Literary Criticism Historical Criticism

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Literary Criticism Historical Criticism Powered By Docstoc
					         Literary Criticism
         Historical Criticism




            Literary Criticism
 • Employs the methods used in studying
   other literature to analyze biblical books
 • Raises questions about plot, theme,
   structure, genre, irony, etc.
 • The question, “what kind of literature is
   this,” asks about genre: what should I
   expect from this text?




       Structure of Gen 1:1-2:4
Day 1: light/dark           Day 4: sun, moon, stars
Day 2: sky/water            Day 5: birds & fish
Day 3: land/vegetation      Day 6: land animals &
                             humans
               Day 7: rest, Shabbat




                                                      1
    What kind of text has this
          structure?
  • History book?          • Poem?
  • Science textbook?      • Hymn?

  Genre questions must be answered
  first, before theological, historical
  and other issues of “fact” can even
                be raised.




        History IN the Bible
• Questions of
  chronology
• Questions of
  historical possibility
• Reconstructions of
  political and
  religious history
  mentioned in the
  Bible




 History OF the Bible
• Questions of date, author,
  place of origin and intended
  audience
• Questions about literary
  sources
• Questions about oral traditions
• Questions about editorial
  changes and additions to
  biblical texts




                                          2
       Example: Genesis 1-2
Gen 1:1-2:4             Gen 2:5-25
• 7 days of creation    • Adam & Even in
                          Garden of Eden
• Style: formal,
  repetitive            • Style: folksy, vivid
• Sequence: plants,     • Sequence: man,
  animals, humans         plants, animals,
                          woman
• God: transcendent
                        • God: immanent

Two different stories by different authors?




           Source Criticism
• Multiple literary sources have been
  combined to create biblical books
• Evidence:
  – Sometimes sources are cited (Num 21:14-15)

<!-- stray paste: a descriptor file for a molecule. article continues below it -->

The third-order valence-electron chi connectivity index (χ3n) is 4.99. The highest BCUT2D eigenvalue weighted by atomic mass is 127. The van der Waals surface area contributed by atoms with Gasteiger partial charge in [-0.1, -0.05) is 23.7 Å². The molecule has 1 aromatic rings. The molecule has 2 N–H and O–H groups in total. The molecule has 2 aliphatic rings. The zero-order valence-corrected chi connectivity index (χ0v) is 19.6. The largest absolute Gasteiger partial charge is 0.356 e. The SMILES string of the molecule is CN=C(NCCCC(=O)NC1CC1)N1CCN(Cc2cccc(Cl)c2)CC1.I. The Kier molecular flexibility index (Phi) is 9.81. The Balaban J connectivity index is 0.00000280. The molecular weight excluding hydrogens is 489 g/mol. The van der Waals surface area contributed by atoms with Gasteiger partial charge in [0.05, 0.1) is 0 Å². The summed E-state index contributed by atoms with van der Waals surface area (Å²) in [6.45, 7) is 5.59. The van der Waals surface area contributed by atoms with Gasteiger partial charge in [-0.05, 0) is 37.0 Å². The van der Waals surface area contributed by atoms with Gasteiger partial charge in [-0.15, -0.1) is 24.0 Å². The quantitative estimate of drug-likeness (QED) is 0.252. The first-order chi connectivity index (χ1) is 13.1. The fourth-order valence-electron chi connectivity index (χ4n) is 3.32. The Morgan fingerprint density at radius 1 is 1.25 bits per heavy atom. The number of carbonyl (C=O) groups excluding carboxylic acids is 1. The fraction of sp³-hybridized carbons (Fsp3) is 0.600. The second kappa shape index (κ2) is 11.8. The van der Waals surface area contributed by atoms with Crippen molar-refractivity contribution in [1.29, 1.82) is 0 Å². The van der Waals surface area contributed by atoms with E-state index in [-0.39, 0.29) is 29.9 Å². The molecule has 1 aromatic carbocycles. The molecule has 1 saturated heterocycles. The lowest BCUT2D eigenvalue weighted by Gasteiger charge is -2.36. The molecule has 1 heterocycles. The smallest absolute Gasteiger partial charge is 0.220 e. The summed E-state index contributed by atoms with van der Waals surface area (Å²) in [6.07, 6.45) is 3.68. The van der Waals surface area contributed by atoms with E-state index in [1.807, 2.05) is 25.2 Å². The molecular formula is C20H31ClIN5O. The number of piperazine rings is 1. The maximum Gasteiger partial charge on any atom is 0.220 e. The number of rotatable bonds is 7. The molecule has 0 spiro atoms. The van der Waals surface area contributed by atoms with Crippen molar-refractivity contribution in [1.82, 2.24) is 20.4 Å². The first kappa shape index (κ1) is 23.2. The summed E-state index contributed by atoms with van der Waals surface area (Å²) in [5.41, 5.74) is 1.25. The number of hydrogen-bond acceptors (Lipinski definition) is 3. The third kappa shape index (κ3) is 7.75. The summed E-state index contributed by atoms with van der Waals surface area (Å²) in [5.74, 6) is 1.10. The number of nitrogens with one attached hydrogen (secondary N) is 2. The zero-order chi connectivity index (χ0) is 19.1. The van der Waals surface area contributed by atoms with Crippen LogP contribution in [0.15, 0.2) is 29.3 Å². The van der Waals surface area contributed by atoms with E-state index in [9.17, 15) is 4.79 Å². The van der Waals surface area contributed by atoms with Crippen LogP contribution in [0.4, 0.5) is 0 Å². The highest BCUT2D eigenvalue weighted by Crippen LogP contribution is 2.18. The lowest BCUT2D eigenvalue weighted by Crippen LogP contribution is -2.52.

– Some biblical books use other biblical books
    word-for-word (Chronicles repeats parts of
    Kings, Matthew and Luke repeat Mark)
• So sources may also have been used
  elsewhere




 The Documentary Hypothesis
• This hypothesis has shaped study of the
  Hebrew Bible for the last 150 years
• Describes the sources that were used to
  compose the Pentateuch
• “Pentateuch” = the first five books of the
  Bible = Torah
  – Genesis, Exodus, Leviticus, Numbers,
    Deuteronomy




                                                   3
       Evidence for the
    Documentary Hypothesis
• Doublets: e.g. 2 creation stories
• Inconsistencies of style and thought: e.g.
  transcendent theology of Gen 1 vs.
  immanent theology of Gen 2
• Use of different names/titles for God




Digression on the name of God
• In the Hebrew Bible, God’s personal
  name is written YHWH
  – Originally probably “Yahweh” or similar
  – The word is never pronounced in Jewish
    tradition; readers substitute Adonai “the
    Lord” or ha-Shem “the name”
• English Bibles print “the LORD” for
  YHWH but “the Lord” for Adonai




    Names of God in Genesis
• Some parts of Genesis use YHWH (Gen
  2), some use only Elohim “God” (Gen 1)
• Exodus 3 & 6 say that God revealed the
  name YHWH for the first time to Moses
• The Documentary Hypothesis concludes:
  – Some sources use YHWH only after Moses
  – Others use it from the start




                                                4
     Documentary Hypothesis:
     4 sources of the Pentateuch
•   J “Yahwist” 9th cent. BCE
•   E “Elohist” 8th cent. BCE
•   D “Deuteronomy” 7th cent. BCE
•   P “Priestly” 6th-5th cents. BCE




       Combination of sources
         in the Pentateuch
               J      E       P



    Genesis, Exodus, Leviticus and Numbers



        D                 Deuteronomy




               Evaluation
• The Hypothesis explains some texts
  better than others (very good on Gen 1-2)
• I think P and D are more obvious than J
  and especially E
• But the Documentary Hypothesis
  remains necessary for understanding
  biblical scholarship of the last 150 years
• It has yet to be convincingly replaced




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